The Castafiore Emerald

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The Castafiore Emerald
(Les Bijoux de la Castafiore)
Tintin is looking at us, signaling us to stay quiet, as Castafiore is being filmed for television in the background while at Marlinspike Hall.
Cover of the English edition
Date 1963
Series The Adventures of Tintin
Publisher Casterman
Creative team
Creator Hergé
Original publication
Published in Tintin magazine
Issues 665 – 726
Date of publication 1 July 1961 – 1 January 1963
Language French
Publisher Methuen
Date 1963
  • Leslie Lonsdale-Cooper
  • Michael Turner
Preceded by Tintin in Tibet (1960)
Followed by Flight 714 (1968)

The Castafiore Emerald (French: Les Bijoux de la Castafiore) is the twenty-first volume of The Adventures of Tintin, the comics series by Belgian cartoonist Hergé. Conceived as a narrative exercise, Hergé wanted to see if he could maintain suspense throughout sixty-two pages of story with no villains, exotic locations, guns or danger, and with a clearly deceptive solution.[1][2] Consequently it is a story rich in comic setpieces, red herrings, mistaken interpretations, false tracks, pseudo-disappearances, and colourful characters. This is the only Tintin story in which the characters remain at their home at Marlinspike Hall and do not venture to another part of the world.


Captain Haddock and Tintin are walking through the countryside when they come across a Romani community camped in a garbage dump. They investigate and upon learning that the community chose that site on account of being forbidden by the police to use any other location, the Captain invites them to the grounds of his estate, Marlinspike, over the objections of his butler Nestor.

Shortly afterwards, Bianca Castafiore, the famous opera diva and scourge of the Captain, decides to invite herself to Marlinspike for a holiday. All manner of mayhem ensues. For some time, one of the marble steps leading to the foyer in Marlinspike Hall has had a plate-sized chip; Nestor has been waiting for the repairman, who has been fobbing the Captain off. Upon hearing of Bianca's impending visit, Haddock rushes to pack for a trip away from Marlinspike, figuring now would be a good time to visit Milan (which he had never done, precisely to avoid Bianca). In his haste, Haddock misses the step, which, just moments before, he had been sanctimoniously warning Nestor and the others about. He sprains his ankle as a result. The doctor arrives, examines the Captain, and insists upon putting the foot and ankle in a cast while imposing a minimum of a fortnight (two weeks)'s bed rest. As a result, the Captain uses a wheelchair for all but the last couple of pages. The broken step becomes a running gag for the rest of the comic, and every character, with the exception of Castafiore, slips and falls down the step at least once.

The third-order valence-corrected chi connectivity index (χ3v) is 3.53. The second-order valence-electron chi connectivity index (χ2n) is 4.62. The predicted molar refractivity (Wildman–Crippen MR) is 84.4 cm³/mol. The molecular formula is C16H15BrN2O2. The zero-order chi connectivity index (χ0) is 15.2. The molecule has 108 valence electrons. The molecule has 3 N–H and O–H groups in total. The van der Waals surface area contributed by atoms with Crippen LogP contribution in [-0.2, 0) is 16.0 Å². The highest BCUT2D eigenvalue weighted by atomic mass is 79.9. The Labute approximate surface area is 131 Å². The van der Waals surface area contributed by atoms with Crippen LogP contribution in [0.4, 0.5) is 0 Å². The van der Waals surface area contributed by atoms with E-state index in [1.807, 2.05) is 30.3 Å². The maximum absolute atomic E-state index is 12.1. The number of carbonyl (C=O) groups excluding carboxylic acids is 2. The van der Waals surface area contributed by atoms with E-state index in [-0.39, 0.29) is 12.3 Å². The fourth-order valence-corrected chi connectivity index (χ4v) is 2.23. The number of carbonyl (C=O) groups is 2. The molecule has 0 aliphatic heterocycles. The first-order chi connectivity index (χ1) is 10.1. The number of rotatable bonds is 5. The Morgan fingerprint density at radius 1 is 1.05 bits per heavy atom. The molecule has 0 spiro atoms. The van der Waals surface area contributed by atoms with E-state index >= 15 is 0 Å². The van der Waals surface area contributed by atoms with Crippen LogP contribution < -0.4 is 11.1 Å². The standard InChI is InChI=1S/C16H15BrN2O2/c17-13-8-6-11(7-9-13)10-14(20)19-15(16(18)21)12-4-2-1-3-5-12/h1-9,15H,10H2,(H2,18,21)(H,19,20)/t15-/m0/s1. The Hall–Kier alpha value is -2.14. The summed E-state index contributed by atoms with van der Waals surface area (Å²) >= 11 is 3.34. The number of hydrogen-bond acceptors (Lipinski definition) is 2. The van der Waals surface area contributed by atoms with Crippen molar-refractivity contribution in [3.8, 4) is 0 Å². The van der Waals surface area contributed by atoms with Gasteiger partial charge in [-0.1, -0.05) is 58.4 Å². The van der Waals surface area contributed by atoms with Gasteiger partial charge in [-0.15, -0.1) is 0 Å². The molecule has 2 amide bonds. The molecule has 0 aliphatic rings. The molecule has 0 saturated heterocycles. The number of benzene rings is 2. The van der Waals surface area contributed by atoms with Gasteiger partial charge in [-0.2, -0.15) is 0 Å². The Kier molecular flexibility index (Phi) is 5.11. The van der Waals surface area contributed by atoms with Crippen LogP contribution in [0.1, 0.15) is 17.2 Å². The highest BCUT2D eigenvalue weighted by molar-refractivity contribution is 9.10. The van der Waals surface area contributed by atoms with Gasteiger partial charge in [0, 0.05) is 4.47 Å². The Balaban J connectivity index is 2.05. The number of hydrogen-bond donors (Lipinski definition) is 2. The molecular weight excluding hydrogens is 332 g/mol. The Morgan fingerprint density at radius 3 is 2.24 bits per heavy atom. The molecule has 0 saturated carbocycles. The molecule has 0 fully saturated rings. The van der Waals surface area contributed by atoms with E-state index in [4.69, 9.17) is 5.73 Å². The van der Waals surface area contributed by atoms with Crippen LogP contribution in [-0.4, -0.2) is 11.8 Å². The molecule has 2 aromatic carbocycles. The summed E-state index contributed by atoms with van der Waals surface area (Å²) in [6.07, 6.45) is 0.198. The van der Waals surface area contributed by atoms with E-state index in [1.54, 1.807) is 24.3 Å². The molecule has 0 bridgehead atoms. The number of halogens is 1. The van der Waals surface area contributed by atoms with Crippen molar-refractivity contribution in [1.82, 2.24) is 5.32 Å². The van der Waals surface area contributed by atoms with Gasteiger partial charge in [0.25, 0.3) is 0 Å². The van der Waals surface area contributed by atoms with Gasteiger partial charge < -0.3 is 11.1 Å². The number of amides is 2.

Castafiore has brought her luggage, her slippers, her pyjamas, her entourage and a parrot for the Captain called "Iago". Much like the parrots featured in Red Rackham's Treasure, the creature manages to pick up some of the Captain's argot, much to his chagrin. He narrowly averts having to share his study with Bianca and her piano, managing to convince her to locate the instrument, along with her somewhat rebellious pianist Wagner, in the maritime gallery. Wagner, it eventually transpires, indulges a penchant for gambling by making furtive runs into the local village to place bets. Compounding the Captain's problems, two over-zealous Paris Flash reporters concoct a story claiming that Haddock and Castafiore intend to get married (following a misinterpreted conversation with the very hard-of-hearing Professor Calculus), and an avalanche of congratulations from friends from all over the world pour in for several hours.

Soon after Captain Haddock discovers to his horror the rumors of his engagement spread by the tabloids, he is forced to accommodate an entire television crew, who occupy Marlinspike Hall for several hours while conducting an extensive interview with Castafiore. A few days later, Castafiore's most prized emerald goes missing, and all eyes turn to the Romani. But they are vindicated when, in a deliberately anti-climactic dénouement, the culprit turns out to have been a magpie, in reference to Rossini's opera The Thieving Magpie. As soon as the emerald is found, it is (temporarily) lost once again by the detectives Thomson and Thompson, only to be recovered a few frames later by Snowy, who calls it a "brandyball".

Castafiore's mention of Calculus' "ascents in balloons" is a reference to Auguste Piccard, upon whom Calculus was modelled.[3]

Inspiration and cultural references[edit]

  • The book alludes to the well-known French weekly Paris Match in its depiction of reporters from 'Paris Flash', and jibes at its reputation for the questionable accuracy of the articles.
  • It also mentions a fashion designer named Tristan Bior, based upon Christian Dior.
  • The incident of the unwelcome band playing outside Marlinspike was based on a similar experience of Hergé's who was also obliged to serve them with drinks. To add insult to injury they gave a toast to "Spirou", Tintin's most direct rival.[4]
  • Hergé also gave a TV interview at around the time he was working on the story.[5]

Notes and references[edit]

  1. ^ The thief responsible for the disappearance of the titular Castafiore Emerald is revealed in the opening panel of the story.
  2. ^ Tintinophile (French)
  3. ^ Hergé in an interview with Numa Sadoul[full citation needed]
  4. ^ Tintin The Complete Companion by Michael Farr, ISBN 0-7195-5522-1, ISBN 978-0-7195-5522-0[page needed]
  5. ^ Interview on Québécoise television, translation at

External links[edit]